Between March and August, 82 Peruvian journalists died from COVID-19 while covering the pandemic, according to the International Federation of Journalists (IFJ). Peru and Ecuador lead the list of 171 journalists killed by the virus in Latin America.
Juan José Relmucao, communication manager at IFJ, told LatAm Journalism Review that despite the fact that this figure is due to the different factors and socioeconomic and health characteristics of each country, the cases of Latin American journalists killed by the virus have increased considerably in the last month.
"Since March we have been conducting periodic surveys on this issue and in our last effort we recorded the figure that was published, which is very high and that, surely and unfortunately, because of how difficult it is to track this data in real time, falls short," Relmucao said.
In addition to Peru, as of Aug. 19, IFJ recorded the number of journalists killed by COVID-19 in Ecuador (40), Mexico (13), Brazil (9), Honduras (7), the Dominican Republic (5), Guatemala (3), El Salvador (3), Nicaragua (3), Bolivia (2), Colombia (2), Argentina (1) and Panama (1).
The National Association of Journalists of Peru (ANP, for its acronym in Spanish), the National Union of Press Writers in Mexico, the Association of Journalists of El Salvador and the National Federation of Journalists of Brazil, among others, have provided the information for the IFJ report Relmucao mentioned.
As of July 1, the Geneva-based organization, Press Emblem Campaign, reported that Peru was the country with the most journalists killed by COVID-19 in the world, according to the Associated Press.
Distintas Latitudes, a journalistic organization that was born in Mexico, but brings together journalists from various parts of Latin America, investigated between July and September the deaths of colleagues who lost their lives to the pandemic.
With the information gathered, the organization created the microsite “Adiós en cobertura” (A goodbye in coverage), which it launched on Sept. 28 to pay tribute to the fallen journalists, according to its press release.
Health neglect and job insecurity are among the main conditions that contributed to a greater exposure to the viral infection of the deceased Latin American journalists, the organization said.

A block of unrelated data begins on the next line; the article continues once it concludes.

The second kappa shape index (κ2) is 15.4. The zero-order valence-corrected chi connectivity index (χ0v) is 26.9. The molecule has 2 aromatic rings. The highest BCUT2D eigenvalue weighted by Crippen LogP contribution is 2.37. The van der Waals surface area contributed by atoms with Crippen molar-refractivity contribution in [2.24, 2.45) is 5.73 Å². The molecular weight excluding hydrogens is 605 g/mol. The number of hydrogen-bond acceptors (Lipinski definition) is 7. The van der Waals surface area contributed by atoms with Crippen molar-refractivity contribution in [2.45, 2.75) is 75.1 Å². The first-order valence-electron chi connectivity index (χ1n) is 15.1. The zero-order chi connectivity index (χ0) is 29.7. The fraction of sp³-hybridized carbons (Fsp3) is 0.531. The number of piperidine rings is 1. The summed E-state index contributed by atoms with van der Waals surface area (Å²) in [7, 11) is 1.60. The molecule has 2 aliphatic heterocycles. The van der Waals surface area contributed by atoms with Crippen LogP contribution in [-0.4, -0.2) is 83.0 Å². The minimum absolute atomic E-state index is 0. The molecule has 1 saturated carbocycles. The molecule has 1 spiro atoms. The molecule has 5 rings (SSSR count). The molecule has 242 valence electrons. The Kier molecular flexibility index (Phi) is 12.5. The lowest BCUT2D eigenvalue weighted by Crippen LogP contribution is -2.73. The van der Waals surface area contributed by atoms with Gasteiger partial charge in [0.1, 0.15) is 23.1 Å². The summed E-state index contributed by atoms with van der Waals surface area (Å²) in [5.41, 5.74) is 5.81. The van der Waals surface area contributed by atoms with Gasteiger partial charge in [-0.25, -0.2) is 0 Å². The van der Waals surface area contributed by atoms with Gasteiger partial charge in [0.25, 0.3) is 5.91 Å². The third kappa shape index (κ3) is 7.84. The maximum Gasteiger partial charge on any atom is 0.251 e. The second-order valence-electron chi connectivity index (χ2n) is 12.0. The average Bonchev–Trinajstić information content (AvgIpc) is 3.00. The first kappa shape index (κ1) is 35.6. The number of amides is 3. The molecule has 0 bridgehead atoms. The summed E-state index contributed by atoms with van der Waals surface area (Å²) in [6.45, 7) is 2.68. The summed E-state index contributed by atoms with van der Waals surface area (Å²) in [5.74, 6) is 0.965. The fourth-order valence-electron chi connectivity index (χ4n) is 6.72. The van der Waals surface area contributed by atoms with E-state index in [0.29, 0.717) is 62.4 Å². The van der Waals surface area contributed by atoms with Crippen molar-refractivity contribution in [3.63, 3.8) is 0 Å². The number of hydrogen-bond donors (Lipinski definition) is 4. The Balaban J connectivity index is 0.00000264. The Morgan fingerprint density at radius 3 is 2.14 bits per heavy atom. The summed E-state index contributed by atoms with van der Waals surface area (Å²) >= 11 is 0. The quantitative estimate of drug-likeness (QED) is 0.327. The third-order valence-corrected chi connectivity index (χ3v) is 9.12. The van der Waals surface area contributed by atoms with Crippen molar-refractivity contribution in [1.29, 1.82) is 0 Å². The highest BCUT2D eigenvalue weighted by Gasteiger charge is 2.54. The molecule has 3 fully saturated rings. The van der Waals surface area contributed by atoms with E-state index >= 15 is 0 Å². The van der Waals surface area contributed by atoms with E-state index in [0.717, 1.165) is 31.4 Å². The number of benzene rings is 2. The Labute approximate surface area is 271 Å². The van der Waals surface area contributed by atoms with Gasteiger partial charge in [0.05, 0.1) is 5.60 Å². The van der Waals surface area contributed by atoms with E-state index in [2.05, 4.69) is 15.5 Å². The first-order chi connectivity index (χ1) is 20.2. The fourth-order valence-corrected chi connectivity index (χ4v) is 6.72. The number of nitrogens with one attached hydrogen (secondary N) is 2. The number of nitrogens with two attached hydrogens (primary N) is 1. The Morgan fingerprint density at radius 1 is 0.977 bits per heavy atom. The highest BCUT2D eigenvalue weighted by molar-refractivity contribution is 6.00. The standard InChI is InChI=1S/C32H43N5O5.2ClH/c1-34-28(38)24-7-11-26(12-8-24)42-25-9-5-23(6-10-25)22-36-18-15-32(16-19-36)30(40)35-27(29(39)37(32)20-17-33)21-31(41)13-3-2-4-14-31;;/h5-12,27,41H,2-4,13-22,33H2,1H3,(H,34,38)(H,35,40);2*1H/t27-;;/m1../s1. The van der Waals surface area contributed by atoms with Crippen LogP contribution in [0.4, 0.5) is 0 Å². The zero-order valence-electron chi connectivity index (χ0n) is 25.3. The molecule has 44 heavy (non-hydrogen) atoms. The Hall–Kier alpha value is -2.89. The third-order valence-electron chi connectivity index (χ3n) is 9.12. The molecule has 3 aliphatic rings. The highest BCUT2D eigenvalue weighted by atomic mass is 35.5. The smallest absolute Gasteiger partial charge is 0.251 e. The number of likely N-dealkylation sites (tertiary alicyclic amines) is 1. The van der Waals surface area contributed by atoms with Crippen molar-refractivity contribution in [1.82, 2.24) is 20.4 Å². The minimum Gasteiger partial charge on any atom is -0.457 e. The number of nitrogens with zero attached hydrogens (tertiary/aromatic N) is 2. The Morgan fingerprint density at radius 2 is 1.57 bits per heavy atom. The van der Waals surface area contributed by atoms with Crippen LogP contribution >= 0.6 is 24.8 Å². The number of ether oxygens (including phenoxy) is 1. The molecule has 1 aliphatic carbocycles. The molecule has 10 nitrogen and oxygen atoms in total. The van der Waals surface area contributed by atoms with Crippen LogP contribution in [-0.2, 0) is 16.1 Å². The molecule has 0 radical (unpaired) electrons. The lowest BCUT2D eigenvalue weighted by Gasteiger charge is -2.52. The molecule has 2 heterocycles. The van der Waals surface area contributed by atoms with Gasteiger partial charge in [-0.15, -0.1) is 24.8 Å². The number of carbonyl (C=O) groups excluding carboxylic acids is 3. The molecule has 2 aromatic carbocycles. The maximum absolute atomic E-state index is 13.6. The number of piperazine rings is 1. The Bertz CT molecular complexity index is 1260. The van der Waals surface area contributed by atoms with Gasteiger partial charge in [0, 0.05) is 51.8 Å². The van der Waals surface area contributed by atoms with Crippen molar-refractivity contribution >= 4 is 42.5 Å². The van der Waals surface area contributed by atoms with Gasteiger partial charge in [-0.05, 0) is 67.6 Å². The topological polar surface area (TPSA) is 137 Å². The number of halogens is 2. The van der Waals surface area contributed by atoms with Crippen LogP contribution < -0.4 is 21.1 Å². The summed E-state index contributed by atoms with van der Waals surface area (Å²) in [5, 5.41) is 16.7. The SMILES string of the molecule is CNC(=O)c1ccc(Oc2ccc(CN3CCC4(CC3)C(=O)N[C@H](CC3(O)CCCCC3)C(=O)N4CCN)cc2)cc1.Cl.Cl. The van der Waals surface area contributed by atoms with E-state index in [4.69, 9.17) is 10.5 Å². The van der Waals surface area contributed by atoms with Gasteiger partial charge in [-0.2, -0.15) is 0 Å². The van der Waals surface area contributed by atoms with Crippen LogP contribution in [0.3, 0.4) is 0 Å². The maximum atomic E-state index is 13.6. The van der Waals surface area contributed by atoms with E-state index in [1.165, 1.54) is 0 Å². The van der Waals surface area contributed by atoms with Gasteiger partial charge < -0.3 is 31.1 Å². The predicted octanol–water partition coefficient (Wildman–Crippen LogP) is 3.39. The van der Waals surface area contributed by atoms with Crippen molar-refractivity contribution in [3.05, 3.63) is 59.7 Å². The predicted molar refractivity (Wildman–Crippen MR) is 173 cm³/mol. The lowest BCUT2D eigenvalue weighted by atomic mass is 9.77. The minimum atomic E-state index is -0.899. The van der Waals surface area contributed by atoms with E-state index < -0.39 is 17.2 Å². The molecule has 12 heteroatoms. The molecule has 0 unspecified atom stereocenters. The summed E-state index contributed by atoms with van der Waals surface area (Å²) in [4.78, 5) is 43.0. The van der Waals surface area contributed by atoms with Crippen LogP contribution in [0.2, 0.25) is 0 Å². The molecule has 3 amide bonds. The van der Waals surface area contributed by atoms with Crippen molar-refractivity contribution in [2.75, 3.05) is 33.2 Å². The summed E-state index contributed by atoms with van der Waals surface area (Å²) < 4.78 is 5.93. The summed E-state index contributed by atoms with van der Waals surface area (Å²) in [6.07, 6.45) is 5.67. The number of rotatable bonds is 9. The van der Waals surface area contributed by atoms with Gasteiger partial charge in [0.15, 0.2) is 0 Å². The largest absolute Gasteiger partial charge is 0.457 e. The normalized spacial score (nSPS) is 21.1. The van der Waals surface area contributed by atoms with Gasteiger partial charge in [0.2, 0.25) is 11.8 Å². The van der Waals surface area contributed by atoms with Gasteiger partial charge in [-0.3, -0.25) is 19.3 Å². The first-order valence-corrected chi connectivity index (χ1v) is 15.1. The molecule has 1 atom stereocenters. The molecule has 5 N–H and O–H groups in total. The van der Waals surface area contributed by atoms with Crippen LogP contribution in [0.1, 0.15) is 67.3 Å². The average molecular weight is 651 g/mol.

In its first installment, Distintas Latitudes published 18 micro-profiles of journalists killed by COVID-19 from eight countries, a signature book open to colleagues and relatives, and a list with the names of the 100 journalists and communicators that the virus killed and that it managed to document.
The site will be updated between November and December with new profiles, according to the press release.
In Peru, between March 16 and Aug. 30, the ANP recorded 87 journalists killed by COVID-19 in that country. The number of dead Peruvian journalists is a reflection of what is happening in Peru, Zuliana Lainez, vice president of the IFJ and general secretary of the ANP, told LJR. According to data from John Hopkins University of Medicine in the U.S., Peru has the highest per capita COVID-19 death rate in the world.
In addition to the health and economic shortcomings of that South American country, another reason that makes the journalistic union of Peru one of the most impacted by the pandemic, Lainez explained, is the precariousness of the profession in the country.
"In Peru there is a very high level of precariousness of journalistic work, especially in the regions," Lainez said. "At least 70 percent of journalists are independent workers, who self-manage their work, that is, there is no company behind them that they can go to for personal protective equipment. So, they have been the ones who at the beginning of the pandemic have had to cover infectious foci with homemade masks," she added.
Through its 107 subsidiaries throughout the country, the ANP has managed to collect and confirm that of the 145 deceased journalists they recorded, 87 died from COVID-19 community spread. Additionally, the organization was able to confirm that of the 87 journalists who died, 37 of them were infected while covering the pandemic, and later died.
May was one of the most complicated months of the pandemic for Peruvian journalists, starting with the Peruvian jungle, Lainez said. “In Iquitos we began to have the first victims, in 14 days, 6 colleagues died. It was brutal.”
Currently, the health collapse caused by the pandemic in Peru is in the south, in the Departments of Arequipa, Cusco, Moquegua, Tacna and Puno, Lainez said.
“Many of the journalists who died during the COVID-19 pandemic are colleagues who are over 65 years old, that is, in practice they would have already retired. But in this country, an independent journalist from the regions is condemned to work until the last day of his life because he lives from day-to-day,” Lainez said.
The dean of the Lima Association of Journalists (CPL), Ricardo Burgos Rojas, said on its website that journalists are also on the front line in the fight against COVID-19, like doctors, health personnel, police and military personnel.
In mid-August, the CPL organized a virtual mass with a Catholic priest to pay tribute to 22 Peruvian journalists killed in Lima due to the virus, according to what the organization published on its website.
“The pandemic affects us all. For this reason, we consider that this act of prayer becomes a form of recognition for our colleagues who lost their lives in this tragic period,” Burgos wrote on the CPL website.
Christopher Barnes, president of the Inter-American Press Association (IAPA), called on all journalists, media outlets and press workers to reinforce their security protocols to reduce the impact of the pandemic on the profession.
In August, the IAPA dedicated the Press Freedom Grand Prize to the more than 100 Latin American journalists killed during the pandemic while carrying out their work.